Wow. It's been two months since I posted anything here. It's not for lack of material, that I can assure you. Living with three kids, enough stuff happens around here to fill a book. I'll come back to my kids antics later, but for now I want to share someone else's story.
This story is about Debbie Shank. Debbie was a Wal-Mart employee up until a near fatal car accident that left her with permanant brain damage. She must live out the remainder of her life in a nursing home, the severe short term memory loss rendering her unable to live with her family and continue working. Debbie's family sued the driver at fault for the accident and won a $1 million settlement. After paying the attornies fees, $417,000 went into a trust fund for Debbie's care. If any of you have had a relative in a nursing home, you know that money won't last long. But it is something to help out. Debbie's husband has cancer and works two jobs to try and support his family but recently had to divorce Debbie so that she qualified for more financial aid. And to make matters even worse, the Shank's son was killed in Iraq while serving for our military.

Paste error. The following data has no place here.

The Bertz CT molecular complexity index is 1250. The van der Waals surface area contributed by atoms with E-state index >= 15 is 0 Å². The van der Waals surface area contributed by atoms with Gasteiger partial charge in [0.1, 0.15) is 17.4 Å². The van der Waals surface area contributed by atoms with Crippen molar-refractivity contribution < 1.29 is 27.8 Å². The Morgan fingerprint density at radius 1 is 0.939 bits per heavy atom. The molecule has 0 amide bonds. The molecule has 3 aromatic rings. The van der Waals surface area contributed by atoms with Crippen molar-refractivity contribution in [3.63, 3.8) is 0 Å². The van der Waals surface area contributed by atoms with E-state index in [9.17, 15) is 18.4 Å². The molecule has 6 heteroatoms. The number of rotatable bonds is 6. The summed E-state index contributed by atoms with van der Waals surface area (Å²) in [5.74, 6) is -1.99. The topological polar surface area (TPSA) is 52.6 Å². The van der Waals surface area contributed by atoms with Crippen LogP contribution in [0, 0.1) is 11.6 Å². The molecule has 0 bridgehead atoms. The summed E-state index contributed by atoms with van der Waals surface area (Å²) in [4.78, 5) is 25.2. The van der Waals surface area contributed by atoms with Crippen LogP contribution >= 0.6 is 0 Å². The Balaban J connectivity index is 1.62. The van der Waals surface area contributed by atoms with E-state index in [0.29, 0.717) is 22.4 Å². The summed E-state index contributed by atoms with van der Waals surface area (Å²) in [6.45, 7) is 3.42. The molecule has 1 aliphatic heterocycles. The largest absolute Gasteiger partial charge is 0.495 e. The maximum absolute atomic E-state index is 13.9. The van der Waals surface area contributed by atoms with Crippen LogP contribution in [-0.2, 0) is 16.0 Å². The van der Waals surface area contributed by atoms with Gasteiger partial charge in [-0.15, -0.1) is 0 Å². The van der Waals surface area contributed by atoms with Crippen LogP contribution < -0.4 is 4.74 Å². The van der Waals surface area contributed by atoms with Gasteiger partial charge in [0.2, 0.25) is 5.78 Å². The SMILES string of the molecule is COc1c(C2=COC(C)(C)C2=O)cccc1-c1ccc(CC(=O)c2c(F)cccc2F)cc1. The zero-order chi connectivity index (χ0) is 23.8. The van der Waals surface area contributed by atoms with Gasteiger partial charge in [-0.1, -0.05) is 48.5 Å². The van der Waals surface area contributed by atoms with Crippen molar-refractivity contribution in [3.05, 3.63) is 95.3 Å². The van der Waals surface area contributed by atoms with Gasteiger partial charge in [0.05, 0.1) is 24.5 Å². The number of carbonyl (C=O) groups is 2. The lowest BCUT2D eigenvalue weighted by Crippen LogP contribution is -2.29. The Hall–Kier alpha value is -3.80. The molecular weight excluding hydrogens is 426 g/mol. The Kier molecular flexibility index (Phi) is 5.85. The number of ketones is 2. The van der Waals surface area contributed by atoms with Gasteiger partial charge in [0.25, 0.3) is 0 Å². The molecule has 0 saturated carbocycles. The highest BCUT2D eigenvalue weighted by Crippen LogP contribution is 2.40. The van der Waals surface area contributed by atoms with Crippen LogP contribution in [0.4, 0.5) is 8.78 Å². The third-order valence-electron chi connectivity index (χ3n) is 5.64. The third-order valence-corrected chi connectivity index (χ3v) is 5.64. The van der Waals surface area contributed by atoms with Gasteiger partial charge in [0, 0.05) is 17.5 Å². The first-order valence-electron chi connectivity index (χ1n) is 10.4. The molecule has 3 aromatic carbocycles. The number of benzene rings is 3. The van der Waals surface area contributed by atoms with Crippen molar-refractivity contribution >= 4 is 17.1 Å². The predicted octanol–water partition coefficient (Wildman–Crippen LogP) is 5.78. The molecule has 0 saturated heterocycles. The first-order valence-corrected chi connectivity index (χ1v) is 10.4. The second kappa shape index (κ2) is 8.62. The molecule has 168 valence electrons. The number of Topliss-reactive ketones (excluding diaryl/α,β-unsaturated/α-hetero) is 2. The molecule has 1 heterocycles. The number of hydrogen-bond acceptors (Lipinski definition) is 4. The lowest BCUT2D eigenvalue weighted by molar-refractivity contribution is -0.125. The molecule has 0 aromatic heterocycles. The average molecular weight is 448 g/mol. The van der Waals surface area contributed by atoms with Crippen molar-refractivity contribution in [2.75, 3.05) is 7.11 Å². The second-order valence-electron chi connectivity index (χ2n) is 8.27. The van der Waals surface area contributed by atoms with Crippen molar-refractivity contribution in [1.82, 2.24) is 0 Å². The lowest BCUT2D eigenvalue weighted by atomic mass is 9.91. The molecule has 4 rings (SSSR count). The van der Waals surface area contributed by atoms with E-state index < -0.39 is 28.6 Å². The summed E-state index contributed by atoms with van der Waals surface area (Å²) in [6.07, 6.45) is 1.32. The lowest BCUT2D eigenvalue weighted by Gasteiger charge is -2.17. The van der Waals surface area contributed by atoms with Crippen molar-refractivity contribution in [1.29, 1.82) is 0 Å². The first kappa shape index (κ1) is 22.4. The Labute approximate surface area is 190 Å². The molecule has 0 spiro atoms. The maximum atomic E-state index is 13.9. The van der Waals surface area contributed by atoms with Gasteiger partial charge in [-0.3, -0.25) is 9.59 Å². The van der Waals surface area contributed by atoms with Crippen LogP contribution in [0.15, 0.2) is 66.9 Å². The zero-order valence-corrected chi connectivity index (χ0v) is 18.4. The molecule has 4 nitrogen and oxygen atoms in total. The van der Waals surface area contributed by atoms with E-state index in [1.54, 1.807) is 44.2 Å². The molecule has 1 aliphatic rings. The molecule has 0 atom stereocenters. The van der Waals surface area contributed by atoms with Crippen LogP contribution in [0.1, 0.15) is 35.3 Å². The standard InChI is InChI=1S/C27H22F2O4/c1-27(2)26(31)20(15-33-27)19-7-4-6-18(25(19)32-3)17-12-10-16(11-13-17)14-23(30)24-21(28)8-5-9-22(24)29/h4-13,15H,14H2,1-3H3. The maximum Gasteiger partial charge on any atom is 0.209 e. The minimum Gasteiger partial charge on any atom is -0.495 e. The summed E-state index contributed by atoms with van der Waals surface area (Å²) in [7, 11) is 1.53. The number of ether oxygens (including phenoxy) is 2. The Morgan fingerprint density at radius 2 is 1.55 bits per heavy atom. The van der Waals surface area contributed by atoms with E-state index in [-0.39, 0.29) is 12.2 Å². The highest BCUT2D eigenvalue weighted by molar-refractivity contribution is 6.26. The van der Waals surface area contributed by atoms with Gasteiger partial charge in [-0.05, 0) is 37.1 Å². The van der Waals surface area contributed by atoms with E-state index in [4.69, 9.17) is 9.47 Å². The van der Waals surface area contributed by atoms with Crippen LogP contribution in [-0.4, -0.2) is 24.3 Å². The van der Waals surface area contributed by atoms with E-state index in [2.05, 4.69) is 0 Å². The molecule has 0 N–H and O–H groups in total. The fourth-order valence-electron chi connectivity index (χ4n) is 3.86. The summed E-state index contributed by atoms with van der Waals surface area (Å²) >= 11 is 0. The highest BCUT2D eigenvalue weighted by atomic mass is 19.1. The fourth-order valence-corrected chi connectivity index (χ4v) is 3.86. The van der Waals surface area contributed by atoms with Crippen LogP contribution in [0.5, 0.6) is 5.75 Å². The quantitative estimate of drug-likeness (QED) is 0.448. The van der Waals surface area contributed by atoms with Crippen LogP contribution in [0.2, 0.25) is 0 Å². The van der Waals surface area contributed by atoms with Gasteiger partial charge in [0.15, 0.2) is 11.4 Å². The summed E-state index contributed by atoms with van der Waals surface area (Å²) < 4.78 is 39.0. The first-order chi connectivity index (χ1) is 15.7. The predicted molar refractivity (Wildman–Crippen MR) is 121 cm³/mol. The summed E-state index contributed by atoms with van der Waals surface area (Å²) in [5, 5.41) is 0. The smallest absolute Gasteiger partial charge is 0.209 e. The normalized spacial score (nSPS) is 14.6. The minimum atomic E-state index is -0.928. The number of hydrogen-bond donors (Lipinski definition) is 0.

Think this poor family's story can't get any worse, oh, it does. Wal-Mart has now sued Debbie Shank for the $417,000 that is in her trust fund. The reason? According to the fine print of her health insurance form, Wal-Mart has the right to take any monies received in a settlement for reimbursement of medical expenses paid out through the plan. They were suing her for more money but all she had was the $417,000 so the Supreme Court said that was all they could demand from her.
Wal-Mart's response to the family and public was that while the Debbie Shank case was sad, they owe it to the other plan members to put money back in to the plan when ever they can. They have to follow the plans strict guidlines.
Ok, so the plan dictates what Wal-Mart is legally entitled to receive. I understand that, we all do. However, I find it hard to belive that a company who posted $90 BILLION dollars in sales last quarter cannot find a way to make a charitable contribution to Debbie Shank in the amount of $417,000. This goes way beyond Supreme Court rulings and insurance plans, this is about common decency.They can rationalize this all they want, but we all know this is just wrong. The benefit plan may be entitled to the money but Wal-Mart can and SHOULD do better.
The link to the CNN.com story is below. I'm encouraging every one to read it and send an email to Wal-Mart. Let them know what you think. Maybe if they feel the pain in their next sales report, they'll see Debbie Shank's story from a new perspective.